The Magic Bullet
A full-page advertisement in a 1960 medical journal shows a photograph of a woman visiting her physician. The woman—who is white and well-dressed, with high cheekbones, a Peter Pan collar, and a Mary Tyler Moore hairstyle—is there to discuss her emotional problems. As the ad explains, she has been “suffering from recurring states of anxiety which have no organic etiology.” In other words, it’s a mystery, these feelings of hers.
Fortunately, the woman’s doctor has just the thing: a tranquilizing pill that promises to dull the small anxieties of daily life. Armed with her new medication, the ad shows the woman going about her day. She takes a pill at breakfast so she can stay calm, “even under the pressure of busy, crowded supermarket shopping.” While in the grocery aisle, the woman peacefully examines the ingredients on a can of peas. She takes another pill at dinner so she is able to stay alert at her children’s school to “listen carefully to P.T.A. Proposals.” Finally, back home, tucked into bed, the woman drifts peacefully off to sleep.
By the time this advertisement appeared in the Journal of the American Medical Association, the advertised drug, meprobamate—known primarily by the brand name Miltown—was the most popular prescription drug in the United States. In 1956, after only a single year on the market, Miltown had been tried by nearly 1 in 20 Americans. Doctors used the pill to ease a host of ailments in men, women, and even children—including headaches, rashes, tension, insomnia, childhood bed-wetting, high blood pressure, juvenile delinquency, and epilepsy. Perfectly legal and easily available by prescription, Miltown was the first drug in a class that physicians started calling “minor tranquilizers” in the mid-1950s; instead of sedation, these pills offered peace of mind. For the first time in American history, everyday anxieties could seemingly be cured by a single trip to the doctor.
Like many advances in pharmacology, the discovery of chemical tranquility came about by accident. In 1946, Frank Berger, a Czechoslovak scientist and physician, was working in a laboratory in Yorkshire, England, researching a way to purify and extract the antibiotic penicillin, which was distilled from a temperamental mold that was easily contaminated. As Andrea Tone describes in her 2008 book The Age of Anxiety: A History of America's Turbulent Affair with Tranquilizers, Berger was a left-leaning humanist of Jewish heritage who had fled his Nazi-occupied homeland in 1939 with his wife, Bozena. The couple ended up in London without any money, sleeping on park benches and eating in soup kitchens, when his wife discovered she was pregnant. Their infant son died during an agonizing childbirth that also nearly killed Bozena.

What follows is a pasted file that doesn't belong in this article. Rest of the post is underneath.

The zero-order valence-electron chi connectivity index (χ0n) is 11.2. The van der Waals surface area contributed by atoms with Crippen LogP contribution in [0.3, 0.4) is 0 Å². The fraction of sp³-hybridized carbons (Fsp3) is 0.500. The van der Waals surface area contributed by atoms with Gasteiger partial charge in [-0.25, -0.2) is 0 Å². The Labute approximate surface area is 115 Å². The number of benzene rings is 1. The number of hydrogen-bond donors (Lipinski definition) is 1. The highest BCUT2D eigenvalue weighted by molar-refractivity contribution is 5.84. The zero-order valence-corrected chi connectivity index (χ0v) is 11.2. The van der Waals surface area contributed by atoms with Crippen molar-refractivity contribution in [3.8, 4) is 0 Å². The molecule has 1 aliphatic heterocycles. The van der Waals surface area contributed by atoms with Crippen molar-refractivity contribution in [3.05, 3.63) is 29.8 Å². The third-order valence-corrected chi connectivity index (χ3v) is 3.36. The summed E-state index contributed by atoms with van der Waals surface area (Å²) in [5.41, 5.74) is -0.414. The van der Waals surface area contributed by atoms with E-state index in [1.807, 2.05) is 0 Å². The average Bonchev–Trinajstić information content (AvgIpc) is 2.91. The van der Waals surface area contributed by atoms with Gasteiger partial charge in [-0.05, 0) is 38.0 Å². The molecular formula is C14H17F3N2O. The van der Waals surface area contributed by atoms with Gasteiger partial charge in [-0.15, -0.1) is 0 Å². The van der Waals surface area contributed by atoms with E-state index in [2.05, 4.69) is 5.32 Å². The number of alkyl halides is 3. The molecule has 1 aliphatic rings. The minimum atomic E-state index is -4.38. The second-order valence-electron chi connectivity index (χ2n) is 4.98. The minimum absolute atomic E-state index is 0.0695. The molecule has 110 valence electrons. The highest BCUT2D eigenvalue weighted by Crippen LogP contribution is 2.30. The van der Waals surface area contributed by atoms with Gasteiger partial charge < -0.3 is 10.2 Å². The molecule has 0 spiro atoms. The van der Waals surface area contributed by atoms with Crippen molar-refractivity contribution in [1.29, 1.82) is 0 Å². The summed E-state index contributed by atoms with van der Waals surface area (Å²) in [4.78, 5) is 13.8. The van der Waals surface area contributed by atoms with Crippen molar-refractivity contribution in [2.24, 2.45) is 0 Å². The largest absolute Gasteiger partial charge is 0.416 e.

After the war, Berger gave up his career as a physician—he said in his autobiography that he was “too deeply affected by the suffering of my patients to be a practicing doctor.” Like so many others of his generation, Berger had a deep, personal understanding of human suffering, and he would spend his career as a scientist trying to eradicate it for others.
Doctors used the pill to ease a host of ailments in men, women, and even children—including headaches, rashes, tension, insomnia, childhood bed-wetting, high blood pressure, juvenile delinquency, and epilepsy.
In the years after World War II, penicillin was in short supply because it was so difficult to make and store: doctors would collect urine from patients who took the antibiotic so that the drug could be captured and reused. While testing for a penicillin preservative, Berger noticed that a group of mice seemed to be especially calm following exposure to mephenisin, a chemically modified disinfectant. The mice were relaxed but still maintained a degree of alertness. He described the effect in a paper in the British Journal of Pharmacology in 1946: “Their eyes were open and they appeared to follow what was happening around them.” This was the first time a pharmacology journal had published a paper that focused solely on a drug’s ability to relax its subjects. Although tranquilization had been a side effect of other drugs, Berger offered up the calming effects of mephenisin as an end in itself.
At first, Berger believed that mephenisin might be useful as a form of sedative, which it was. By the late 1940s, it was being given intravenously in surgical wards to calm patients. It was also used by neurologists as a way to help people with multiple sclerosis and Parkinson’s disease relax their muscles. During this time, the most popular types of sedatives, for both clinical and recreational uses, were barbiturates like phenobarbital and Seconal. “Goofballs,” as these drugs were called on the street, were dangerous, strong, and habit-forming. Overdoses were common, and the effect of the drugs was usually too significant to allow the user to still go about the tasks of daily life—it wouldn’t have been easy to sit through a PTA meeting doped up on goofballs.